Now some, not Eli to be sure, have wondered about the Telegraph. Today we need not wonder any more. Peter Oborne the chief political commentator of the Telegraph has resigned, (yeah yeah not Osborne) and pulled back the curtain from that corner of oz. Although as he writes, things have always been a bit off at the Telegraph, they have become downright suspicious ever since the paper was bought by the Barclay Brothers.
Well, think the Koch brothers, but with less of a sense of shame and more of entitlement.
Oborne details many stories where the commercial interests of the papers advertisers determined what did or did not appear in the paper. The recent treatment of HSBCs troubles with the tax authorities in several countries but particularly the UK and Switzerland was the last straw but
The reporting of HSBC is part of a wider problem. On 10 May last year the Telegraph ran a long feature on Cunard’s Queen Mary II liner on the news review page. This episode looked to many like a plug for an advertiser on a page normally dedicated to serious news analysis. I again checked and certainly Telegraph competitors did not view Cunard’s liner as a major news story. Cunard is an important Telegraph advertiser.Oborne continues and Eli ends
The paper’s comment on last year’s protests in Hong Kong was bizarre. One would have expected the Telegraph of all papers to have taken a keen interest and adopted a robust position. Yet (in sharp contrast to competitors like the Times), I could not find a single leader on the subject.
At the start of December the Financial Times, the Times and the Guardian all wrote powerful leaders on the refusal by the Chinese government to allow a committee of British MPs into Hong Kong. The Telegraph remained silent. I can think of few subjects which anger and concern Telegraph readers more.
On 15 September the Telegraph published a commentary by the Chinese ambassador, just before the lucrative China Watch supplement. The headline of the ambassador’s article was beyond parody: ‘Let’s not allow Hong Kong to come between us’. On 17 September there was a four-page fashion pull-out in the middle of the news run, granted more coverage than the Scottish referendum. The Tesco false accounting story on 23 September was covered only in the business section. By contrast it was the splash, inside spread and leader in the Mail. Not that the Telegraph is short of Tesco coverage. Tesco pledging £10m to fight cancer, an inside peak at Tesco’s £35m jet and ‘Meet the cat that has lived in Tesco for 4 years’ were all deemed newsworthy.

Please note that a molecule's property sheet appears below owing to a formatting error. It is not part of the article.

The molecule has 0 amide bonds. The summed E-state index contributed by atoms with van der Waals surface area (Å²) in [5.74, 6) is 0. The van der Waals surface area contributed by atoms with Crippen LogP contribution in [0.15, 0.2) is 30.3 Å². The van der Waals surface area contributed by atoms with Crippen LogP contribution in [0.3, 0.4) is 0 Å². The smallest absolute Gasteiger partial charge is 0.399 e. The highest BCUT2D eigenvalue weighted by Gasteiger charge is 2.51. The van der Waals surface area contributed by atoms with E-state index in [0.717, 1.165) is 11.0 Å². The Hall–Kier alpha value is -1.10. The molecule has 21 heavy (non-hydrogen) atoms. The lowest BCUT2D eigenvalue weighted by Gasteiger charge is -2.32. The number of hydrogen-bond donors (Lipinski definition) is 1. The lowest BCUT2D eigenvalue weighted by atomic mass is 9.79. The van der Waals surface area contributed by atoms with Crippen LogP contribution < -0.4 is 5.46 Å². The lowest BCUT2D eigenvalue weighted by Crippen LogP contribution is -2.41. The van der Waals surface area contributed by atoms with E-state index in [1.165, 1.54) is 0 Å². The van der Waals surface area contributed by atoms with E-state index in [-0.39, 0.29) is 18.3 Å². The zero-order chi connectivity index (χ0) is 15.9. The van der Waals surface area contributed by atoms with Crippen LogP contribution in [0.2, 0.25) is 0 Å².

I duly went to see the chief executive in mid-December. He was civil, served me tea and asked me to take off my jacket. He said that I was a valued writer, and said that he wanted me to stay.
I expressed all of my concerns about the direction of the paper. I told him that I was not leaving to join another paper. I was resigning as a matter of conscience. Mr MacLennan agreed that advertising was allowed to affect editorial, but was unapologetic, saying that “it was not as bad as all that” and adding that there was a long history of this sort of thing at the Telegraph. (emphasis added)
I have since consulted Charles Moore, the last editor of the Telegraph before the Barclays bought the paper in 2004. Mr Moore confessed that the published accounts of Hollinger Inc, then the holding company for the Telegraph, did not receive the scrutiny they deserved. But no newspaper in history has ever given an unfavourable gloss on its owner’s accounts. Beyond that, Mr Moore told me, there had been no advertising influence on the paper’s news coverage.There are bridges to be sold in Brooklyn, and evidently buyers.